Edward Struzik

Edward Struzik has been writing about scientific and environmental issues for more than 30 years. A fellow at the Institute for Energy and Environmental Policy at Queen’s University in Kingston, Canada, his numerous accolades include the prestigious Atkinson Fellowship in Public Policy and the Sir Sandford Fleming Medal, awarded for outstanding contributions to the understanding of science. In 1996 he was awarded the Knight Science Journalism Fellowship and spent a year at Harvard and MIT researching environment, evolutionary biology, and politics with E.O. Wilson, Stephen Jay Gould and Richard Lewontin. His 2015 book, Future Arctic, focuses on the effects of climate change in the Canadian Arctic and the impacts they will have on rest of the world. His other books include Swamplands, Firestorm, Arctic Icons, The Big Thaw, and Northwest Passage. He is an active speaker and lecturer, and his work as a regular contributor to Yale Environment 360 covers topics such as the effects of climate change and fossil fuel extraction on northern ecosystems and their inhabitants. He is on the Board of Directors for the Canadian Arctic Resources Committee, a citizens’ organization dedicated to the long-term environmental and social well-being of northern Canada and its peoples. He lives in Edmonton, Alberta.
Showing 1-3 of 3 items.

Swamplands

Tundra Beavers, Quaking Bogs, and the Improbable World of Peat

Island Press

In a world filled with breathtaking beauty, we have often overlooked the elusive magic of certain landscapes. A cloudy river flows into an Arctic wetland where sandhill cranes and muskoxen dwell. Further south, cypress branches hang low over dismal swamps. Places like these–collectively known as swamplands or peatlands–often go unnoticed for their ecological splendor. They are as globally significant as rainforests and have an important role to play in addressing climate change, yet, because of their reputation as wastelands, they are being systematically drained and degraded.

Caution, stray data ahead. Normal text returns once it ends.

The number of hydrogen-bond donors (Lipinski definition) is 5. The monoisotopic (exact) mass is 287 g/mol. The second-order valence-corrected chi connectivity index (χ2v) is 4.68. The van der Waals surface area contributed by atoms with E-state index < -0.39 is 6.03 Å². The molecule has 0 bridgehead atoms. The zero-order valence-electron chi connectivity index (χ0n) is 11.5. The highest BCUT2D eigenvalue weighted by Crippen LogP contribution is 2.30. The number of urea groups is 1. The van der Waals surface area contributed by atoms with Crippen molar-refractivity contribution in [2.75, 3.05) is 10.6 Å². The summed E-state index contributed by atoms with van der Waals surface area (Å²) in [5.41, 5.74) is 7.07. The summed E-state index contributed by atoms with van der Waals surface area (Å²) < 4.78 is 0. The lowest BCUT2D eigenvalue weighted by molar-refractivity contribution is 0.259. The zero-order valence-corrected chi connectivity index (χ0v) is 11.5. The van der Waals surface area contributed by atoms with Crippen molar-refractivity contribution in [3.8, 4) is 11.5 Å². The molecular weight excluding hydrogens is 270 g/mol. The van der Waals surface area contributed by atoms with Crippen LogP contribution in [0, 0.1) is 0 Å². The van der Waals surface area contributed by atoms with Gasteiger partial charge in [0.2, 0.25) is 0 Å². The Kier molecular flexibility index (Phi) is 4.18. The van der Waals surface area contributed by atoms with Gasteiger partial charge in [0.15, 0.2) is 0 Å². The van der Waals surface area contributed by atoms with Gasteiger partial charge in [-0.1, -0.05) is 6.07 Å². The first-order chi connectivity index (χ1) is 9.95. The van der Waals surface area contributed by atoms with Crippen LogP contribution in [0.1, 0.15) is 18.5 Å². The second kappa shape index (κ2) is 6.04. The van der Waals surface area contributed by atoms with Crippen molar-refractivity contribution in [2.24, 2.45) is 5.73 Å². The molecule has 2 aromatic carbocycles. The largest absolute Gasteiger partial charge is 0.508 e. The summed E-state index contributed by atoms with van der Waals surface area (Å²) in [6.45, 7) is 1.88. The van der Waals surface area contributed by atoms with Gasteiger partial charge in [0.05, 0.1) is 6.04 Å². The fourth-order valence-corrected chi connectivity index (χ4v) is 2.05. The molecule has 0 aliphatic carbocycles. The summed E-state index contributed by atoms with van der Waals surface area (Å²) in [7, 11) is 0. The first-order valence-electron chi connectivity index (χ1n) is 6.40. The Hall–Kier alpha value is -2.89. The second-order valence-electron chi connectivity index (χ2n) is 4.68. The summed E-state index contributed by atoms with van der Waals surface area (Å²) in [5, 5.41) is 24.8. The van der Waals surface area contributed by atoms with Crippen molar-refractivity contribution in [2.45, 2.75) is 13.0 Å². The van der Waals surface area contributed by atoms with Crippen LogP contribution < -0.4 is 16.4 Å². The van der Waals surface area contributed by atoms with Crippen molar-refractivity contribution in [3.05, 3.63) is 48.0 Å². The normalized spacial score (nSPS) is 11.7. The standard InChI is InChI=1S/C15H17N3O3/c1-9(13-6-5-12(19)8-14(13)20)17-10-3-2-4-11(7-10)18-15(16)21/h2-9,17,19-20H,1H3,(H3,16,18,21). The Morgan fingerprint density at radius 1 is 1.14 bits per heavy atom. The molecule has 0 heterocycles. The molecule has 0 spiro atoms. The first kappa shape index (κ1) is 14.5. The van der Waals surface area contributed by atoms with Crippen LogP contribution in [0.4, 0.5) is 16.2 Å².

Swamplands celebrates these wild places, as journalist Edward Struzik highlights the unappreciated struggle to save peatlands by scientists, conservationists, and landowners around the world. An ode to peaty landscapes in all their offbeat glory, the book is also a demand for awareness of the myriad threats they face. It inspires us to see the beauty and importance in these least likely of places­. Our planet’s survival might depend on it.
 

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Firestorm

How Wildfire Will Shape Our Future

Island Press
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Future Arctic

Field Notes from a World on the Edge

Island Press

In one hundred years, or even fifty, the Arctic will look dramatically different than it does today. As polar ice retreats and animals and plants migrate northward, the Arctic landscape is morphing into something new and very different from what it once was. While these changes may seem remote, they will have a profound impact on a host of global issues, from international politics to animal migrations. In Future Arctic, journalist and explorer Edward Struzik offers a clear-eyed look at the rapidly shifting dynamics in the Arctic region, a harbinger of changes that will reverberate throughout our entire world. A unique combination of extensive on-the-ground research, compelling storytelling, and policy analysis, Future Arctic offers a new look at the changes occurring in this remote, mysterious region and their far-reaching effects.

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